TOPICS : When you have to leave US to be free
Nearly three years after the US government failed to convict Palestinian activist and former college professor Sami Al-Arian of any charges in one of the most high-profile terrorism trials following the 9/11 terrorist attacks, he continues to be held in federal prison — where, if convicted in an upcoming trial on criminal contempt charges, he faces the prospect of remaining for decades.
Al-Arian has been imprisoned since Feb. 20, 2003, after then-attorney general John Ashcroft declared in a press conference that he and four others were in league with the Palestinian Islamic Jihad, “one of the most violent terrorist organisations in the world.”According to the US government, Al-Arian operated several front groups for the Damascus-based terrorist group during the 1990s, raising money to finance suicide bombings that killed
more than 100 Israelis. At his trial, prosecutors played graphic videos of suicide bombings and invited Israeli citizens to testify about their experiences surviving terrorist attacks — attacks the government suggested were the end result of Al-Arian’s actions.
Prosecutors also showed jurors a 1991 video of a rally where Al-Arian can be seen shouting, “death to Israel and victory to Islam” in Arabic. Al-Arian, a former professor at the University of South Florida, maintains that he has never condoned violence against civilians, but that he does support the right to resist a “brutal military occupation” of Palestinian lands.
Indeed, even the prosecution conceded that — after more than 10 years of tapping the phone conversations of Al-Arian and his family — there was no evidence directly tying him to a single terrorist attack. As a result, in 2005 a Florida jury acquitted Al-Arian of eight charges and remained deadlocked on another nine, with two-thirds of the jury voting for acquittal on all charges.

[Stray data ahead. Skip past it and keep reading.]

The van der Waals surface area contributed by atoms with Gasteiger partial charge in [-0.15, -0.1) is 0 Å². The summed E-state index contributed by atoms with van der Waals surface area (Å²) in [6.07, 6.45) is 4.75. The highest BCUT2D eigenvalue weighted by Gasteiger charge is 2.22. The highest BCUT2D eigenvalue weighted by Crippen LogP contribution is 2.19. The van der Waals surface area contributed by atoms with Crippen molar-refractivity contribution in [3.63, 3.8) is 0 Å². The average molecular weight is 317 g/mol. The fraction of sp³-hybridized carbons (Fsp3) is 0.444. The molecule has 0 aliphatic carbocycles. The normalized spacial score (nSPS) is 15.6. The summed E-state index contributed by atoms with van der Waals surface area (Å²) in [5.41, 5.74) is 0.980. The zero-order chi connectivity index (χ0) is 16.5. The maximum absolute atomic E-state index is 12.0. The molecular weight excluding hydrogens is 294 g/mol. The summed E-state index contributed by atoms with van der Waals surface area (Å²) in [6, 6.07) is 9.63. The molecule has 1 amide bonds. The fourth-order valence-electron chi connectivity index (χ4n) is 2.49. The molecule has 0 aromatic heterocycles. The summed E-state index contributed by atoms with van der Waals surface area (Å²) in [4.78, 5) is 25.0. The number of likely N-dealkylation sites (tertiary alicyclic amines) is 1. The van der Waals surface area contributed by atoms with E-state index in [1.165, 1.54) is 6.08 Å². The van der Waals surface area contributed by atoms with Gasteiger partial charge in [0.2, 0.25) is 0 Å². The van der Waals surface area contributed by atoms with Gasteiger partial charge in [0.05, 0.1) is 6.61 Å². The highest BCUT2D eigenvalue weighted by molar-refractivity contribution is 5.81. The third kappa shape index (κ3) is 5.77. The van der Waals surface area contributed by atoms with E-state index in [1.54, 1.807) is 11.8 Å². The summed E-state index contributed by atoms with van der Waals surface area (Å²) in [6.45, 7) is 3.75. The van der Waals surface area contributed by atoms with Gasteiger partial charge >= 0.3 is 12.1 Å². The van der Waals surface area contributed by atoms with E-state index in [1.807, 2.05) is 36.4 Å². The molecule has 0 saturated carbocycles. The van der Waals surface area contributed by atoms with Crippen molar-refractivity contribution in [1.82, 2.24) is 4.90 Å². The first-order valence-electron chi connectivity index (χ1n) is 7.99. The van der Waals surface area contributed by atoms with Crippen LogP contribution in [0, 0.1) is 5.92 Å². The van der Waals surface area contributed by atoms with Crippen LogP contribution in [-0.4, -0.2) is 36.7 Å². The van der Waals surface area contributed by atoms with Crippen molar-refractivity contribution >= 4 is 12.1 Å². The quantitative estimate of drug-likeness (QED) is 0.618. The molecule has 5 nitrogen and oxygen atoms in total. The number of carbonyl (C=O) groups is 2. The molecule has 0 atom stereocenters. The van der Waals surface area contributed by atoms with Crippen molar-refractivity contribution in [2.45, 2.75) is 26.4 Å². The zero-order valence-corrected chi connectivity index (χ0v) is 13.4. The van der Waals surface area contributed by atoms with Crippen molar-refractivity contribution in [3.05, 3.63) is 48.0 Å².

Yet despite the lack of a single conviction, Al-Arian remains in prison — where supporters say he has often been held in solitary confinement and denied access to his family and legal counsel — for refusing to testify in a trial against a northern Virginia Islamic think tank.
“We don’t even know one day where he’ll be the next, and we don’t know how we’ll be able to visit him,” said Al-Arian’s son, Abdullah, at a recent event here in Washington aimed at raising awareness of the case. “We just want this ordeal to be over.”
But if federal prosecutors have their way, Al-Arian’s ordeal will not be over anytime soon. After accepting a plea bargain in 2006, where he pled guilty to providing some assistance to friends and family “associated” with the Palestinian Islamic Jihad Al-Arian was supposed to be deported to Egypt last year.
At the Washington event, Al-Arian’s son Abdullah said that, at this point, the best his family could hope for is that the government ultimately decides to deport his father. “It’s a sad day when you have to leave America to be free, but that’s the America we live in — for some people at least.” — IPS